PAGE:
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In Moscow, flags are flying at half staff today to commemorate the suicide bombings that killed more than three dozen people yesterday. Two women detonated explosives on subway cars at the height of rush hour. Russian officials have vowed to hunt down those responsible for the bombings. And throughout the city, people are worried about their safety.
Peter Van Dyk filed this report from Moscow.
PETER VAN DYK: There was a subdued air on the Moscow subway for this morning's rush hour. The trains were almost as crowded as usual, but the city is observing a day of mourning for the victims of Monday's suicide bombings, and commuters gave each other a bit more time and a bit more space.
Many are frightened, but getting on with life, like Olga Boshagolva(ph) and Yuria Ivanova(ph).
Ms. OLGA BOSHAGOLVA: (Through translator) Scary, of course. Scary to live here. Thank God it's not a war, but all the same, you can see what is going on.
Ms. YURIA IVANOVA: (Through translator) It's not a question for me to be afraid or not to be afraid. My state of mind is normal, thank God. But many will tremble with fear.
VAN DYK: Russia's president and prime minister have both vowed to eliminate those responsible for yesterday's terrorist attacks. Prime Minister Vladimir Putin quickly assured the public that the police and security services would deal with the terrorists.
Prime Minister VLADIMIR PUTIN (Russia): (Through translator) I am sure the police will do everything to find and punish the criminals. The terrorists will be eliminated.
VAN DYK: The bombing is only the second major terrorist act outside the troubled North Caucasus region since 2004. Last November, a Moscow-St. Petersburg express train was derailed after a bomb explosion on the tracks. More than two dozen passengers died, but President Dmitry Medvedev said everyone involved has now been killed in police operations.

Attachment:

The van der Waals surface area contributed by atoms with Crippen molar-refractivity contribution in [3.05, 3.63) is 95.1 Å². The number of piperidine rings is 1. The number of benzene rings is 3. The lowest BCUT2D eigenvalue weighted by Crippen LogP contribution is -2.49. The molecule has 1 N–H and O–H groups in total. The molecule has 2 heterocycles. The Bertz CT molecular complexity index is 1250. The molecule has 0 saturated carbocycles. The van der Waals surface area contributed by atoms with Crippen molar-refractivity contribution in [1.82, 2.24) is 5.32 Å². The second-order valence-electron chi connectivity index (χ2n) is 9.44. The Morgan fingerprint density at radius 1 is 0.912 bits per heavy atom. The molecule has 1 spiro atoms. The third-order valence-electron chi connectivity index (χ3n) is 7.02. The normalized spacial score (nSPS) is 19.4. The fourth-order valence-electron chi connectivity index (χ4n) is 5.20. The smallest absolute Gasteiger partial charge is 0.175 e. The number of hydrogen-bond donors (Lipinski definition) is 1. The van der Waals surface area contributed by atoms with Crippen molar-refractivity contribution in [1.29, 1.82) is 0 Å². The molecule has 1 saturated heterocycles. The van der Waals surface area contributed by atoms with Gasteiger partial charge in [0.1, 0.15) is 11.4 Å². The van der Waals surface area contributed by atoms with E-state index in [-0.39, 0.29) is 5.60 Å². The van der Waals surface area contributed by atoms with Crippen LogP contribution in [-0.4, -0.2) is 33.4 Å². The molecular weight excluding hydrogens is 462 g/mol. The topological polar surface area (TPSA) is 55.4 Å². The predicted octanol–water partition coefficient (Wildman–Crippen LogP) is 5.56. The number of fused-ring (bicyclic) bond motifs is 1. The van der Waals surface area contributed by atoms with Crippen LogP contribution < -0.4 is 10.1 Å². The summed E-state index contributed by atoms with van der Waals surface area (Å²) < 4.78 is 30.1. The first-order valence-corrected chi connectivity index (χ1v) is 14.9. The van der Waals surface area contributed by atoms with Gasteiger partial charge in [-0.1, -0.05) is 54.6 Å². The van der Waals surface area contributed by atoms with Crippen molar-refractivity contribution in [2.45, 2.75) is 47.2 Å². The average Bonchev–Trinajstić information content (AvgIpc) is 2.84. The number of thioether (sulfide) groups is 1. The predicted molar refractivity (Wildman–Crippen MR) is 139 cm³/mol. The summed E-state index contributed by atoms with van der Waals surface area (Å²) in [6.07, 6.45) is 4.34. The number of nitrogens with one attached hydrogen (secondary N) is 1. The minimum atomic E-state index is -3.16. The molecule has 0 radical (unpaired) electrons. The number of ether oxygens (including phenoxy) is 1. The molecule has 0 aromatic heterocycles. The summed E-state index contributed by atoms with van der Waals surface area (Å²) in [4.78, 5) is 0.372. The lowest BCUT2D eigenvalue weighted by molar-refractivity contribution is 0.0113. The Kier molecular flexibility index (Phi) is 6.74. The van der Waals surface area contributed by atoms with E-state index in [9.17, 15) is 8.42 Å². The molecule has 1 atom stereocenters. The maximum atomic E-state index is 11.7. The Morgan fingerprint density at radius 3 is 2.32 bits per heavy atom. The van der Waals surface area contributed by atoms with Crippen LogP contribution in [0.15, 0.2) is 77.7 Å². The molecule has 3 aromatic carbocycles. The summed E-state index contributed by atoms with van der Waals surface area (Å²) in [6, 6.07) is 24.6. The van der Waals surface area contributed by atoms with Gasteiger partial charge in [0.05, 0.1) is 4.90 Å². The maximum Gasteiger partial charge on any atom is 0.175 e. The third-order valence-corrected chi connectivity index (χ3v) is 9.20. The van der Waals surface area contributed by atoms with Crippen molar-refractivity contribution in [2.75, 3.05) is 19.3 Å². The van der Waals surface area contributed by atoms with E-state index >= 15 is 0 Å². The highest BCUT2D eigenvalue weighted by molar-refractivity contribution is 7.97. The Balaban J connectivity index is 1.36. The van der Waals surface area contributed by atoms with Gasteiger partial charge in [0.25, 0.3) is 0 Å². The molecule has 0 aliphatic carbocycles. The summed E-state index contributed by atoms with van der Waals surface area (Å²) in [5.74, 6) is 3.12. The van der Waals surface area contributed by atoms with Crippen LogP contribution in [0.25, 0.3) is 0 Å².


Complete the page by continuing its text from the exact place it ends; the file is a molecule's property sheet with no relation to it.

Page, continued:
Nevertheless, he said security in the country still needs strengthening.
President DMITRY MEDVEDEV (Russia): (Through translator) It is necessary to tighten up what we do and to look at the problem on a national scale. Obviously, what we've done up to now is not enough.
VAN DYK: Alyssa Zukava(ph), a 22-year-old history student, wants the government to do more to keep her safe.
Ms. ALYSSA ZUKAVA (Student): (Through translator) It's the state. If we live here, someone should take care of us. We are not here on our own.
VAN DYK: The conflict in the North Caucasus has been a constant thorn in Moscow's side since the first Chechen war in the 1990s. But the violence has largely been confined to the region in southern Russia. Now, however, there are fears that the rest of the country could be affected.
Alexey Malashenko is an analyst at the Moscow Carnegie Center. He says the causes of the problems in the North Caucasus will take years to resolve, and security forces must work better now to prevent further terrorist attacks.
Dr. ALEXEY MALASHENKO (Analyst, Moscow Carnegie Center): They consist in improving the professionalism of security services. It means the penetration inside terrorist group in order to prevent them to organize terrorist attacks -and in Moscow, and across Russia itself, and, of course, in Northern Caucasus.
VAN DYK: So as life returns swiftly to normal in Moscow, full service resumed on the subway barely 12 hours after the bombings, few will expect major improvements soon.
For NPR News, I'm Peter Van Dyk, in Moscow.
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